I realize that the spectrum is man-made, and "visible" is a human-relative term. However, the scale is based on objectives, such as frequency and wavelength, and "visible" light is objectively unique in that it wholly absorbed by solid/opaque objects. EM waves on either side of it can pass through intervening media (albeit to different degrees). Is there a specific reason why the "colored" wavelengths are uniquely blocked by objects?
I feel like Captain Obvious, but you seem to have it backwards.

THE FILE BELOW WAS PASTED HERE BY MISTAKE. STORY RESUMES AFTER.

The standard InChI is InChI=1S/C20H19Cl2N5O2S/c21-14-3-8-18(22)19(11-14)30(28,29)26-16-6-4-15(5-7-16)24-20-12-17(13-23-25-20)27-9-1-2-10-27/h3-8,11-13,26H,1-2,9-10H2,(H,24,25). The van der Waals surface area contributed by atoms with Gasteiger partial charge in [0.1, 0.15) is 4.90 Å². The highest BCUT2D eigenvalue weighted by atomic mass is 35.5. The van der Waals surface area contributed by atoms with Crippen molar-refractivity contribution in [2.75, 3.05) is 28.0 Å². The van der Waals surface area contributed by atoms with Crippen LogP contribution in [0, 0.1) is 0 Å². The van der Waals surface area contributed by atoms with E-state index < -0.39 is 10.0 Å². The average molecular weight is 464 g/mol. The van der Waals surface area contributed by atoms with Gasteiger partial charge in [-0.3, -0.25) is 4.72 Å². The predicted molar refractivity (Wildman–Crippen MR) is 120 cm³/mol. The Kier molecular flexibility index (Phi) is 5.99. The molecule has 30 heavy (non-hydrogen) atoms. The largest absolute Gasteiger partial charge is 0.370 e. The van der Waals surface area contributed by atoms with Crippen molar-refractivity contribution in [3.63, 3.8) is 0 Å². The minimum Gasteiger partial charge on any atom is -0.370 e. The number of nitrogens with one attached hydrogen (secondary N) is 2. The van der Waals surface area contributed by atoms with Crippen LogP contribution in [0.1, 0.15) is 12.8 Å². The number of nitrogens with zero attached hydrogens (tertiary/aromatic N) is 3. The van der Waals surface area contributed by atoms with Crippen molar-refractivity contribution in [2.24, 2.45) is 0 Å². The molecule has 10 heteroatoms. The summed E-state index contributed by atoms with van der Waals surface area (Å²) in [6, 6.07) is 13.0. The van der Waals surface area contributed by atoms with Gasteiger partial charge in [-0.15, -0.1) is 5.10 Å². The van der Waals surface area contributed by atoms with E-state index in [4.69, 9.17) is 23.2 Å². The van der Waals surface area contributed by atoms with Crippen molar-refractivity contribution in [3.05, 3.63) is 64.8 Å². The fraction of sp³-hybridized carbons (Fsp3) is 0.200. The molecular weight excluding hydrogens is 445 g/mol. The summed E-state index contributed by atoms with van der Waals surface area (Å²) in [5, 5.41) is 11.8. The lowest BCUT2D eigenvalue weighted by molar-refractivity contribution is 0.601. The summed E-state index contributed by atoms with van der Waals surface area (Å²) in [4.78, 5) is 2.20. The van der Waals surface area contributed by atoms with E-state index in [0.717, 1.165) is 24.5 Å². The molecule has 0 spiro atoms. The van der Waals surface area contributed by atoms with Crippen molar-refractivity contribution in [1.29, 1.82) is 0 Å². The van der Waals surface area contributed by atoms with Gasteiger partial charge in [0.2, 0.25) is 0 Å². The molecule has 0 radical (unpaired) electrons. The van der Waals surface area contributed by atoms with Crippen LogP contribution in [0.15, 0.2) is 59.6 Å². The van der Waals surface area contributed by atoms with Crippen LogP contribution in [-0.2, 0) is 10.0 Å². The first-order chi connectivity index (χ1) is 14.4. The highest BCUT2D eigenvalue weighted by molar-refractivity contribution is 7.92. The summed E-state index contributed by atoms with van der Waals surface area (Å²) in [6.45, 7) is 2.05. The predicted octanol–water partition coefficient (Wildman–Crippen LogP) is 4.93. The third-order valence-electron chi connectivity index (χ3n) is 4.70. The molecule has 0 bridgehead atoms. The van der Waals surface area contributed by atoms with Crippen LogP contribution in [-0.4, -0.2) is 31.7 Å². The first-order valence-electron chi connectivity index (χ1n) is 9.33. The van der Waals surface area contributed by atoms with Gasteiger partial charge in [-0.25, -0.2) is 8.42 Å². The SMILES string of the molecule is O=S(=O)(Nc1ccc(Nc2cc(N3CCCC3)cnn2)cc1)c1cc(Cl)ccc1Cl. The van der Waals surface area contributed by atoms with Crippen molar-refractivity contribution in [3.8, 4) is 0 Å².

Different objects (continuous media, conducting grids, whatnot) have transmission and absorbtion spectra, that is, they transmit various parts of the electromagnetic spectrum to different degrees. Our eyes, on the other hand, detect only a part of the radiation -- that part is what we call visible light, and the objects that block that light are (commonly) called opaque. Of course, opaque objects (for visible light) may be transparent to other frequencies (e.g. radio waves through walls), and transparent objects may be opaque to other radiation (e.g. UV through glass).
This is different from being solid: glass and bricks are solid, water and black ink are liquid, yet one of each transmits visible light and one doesn't.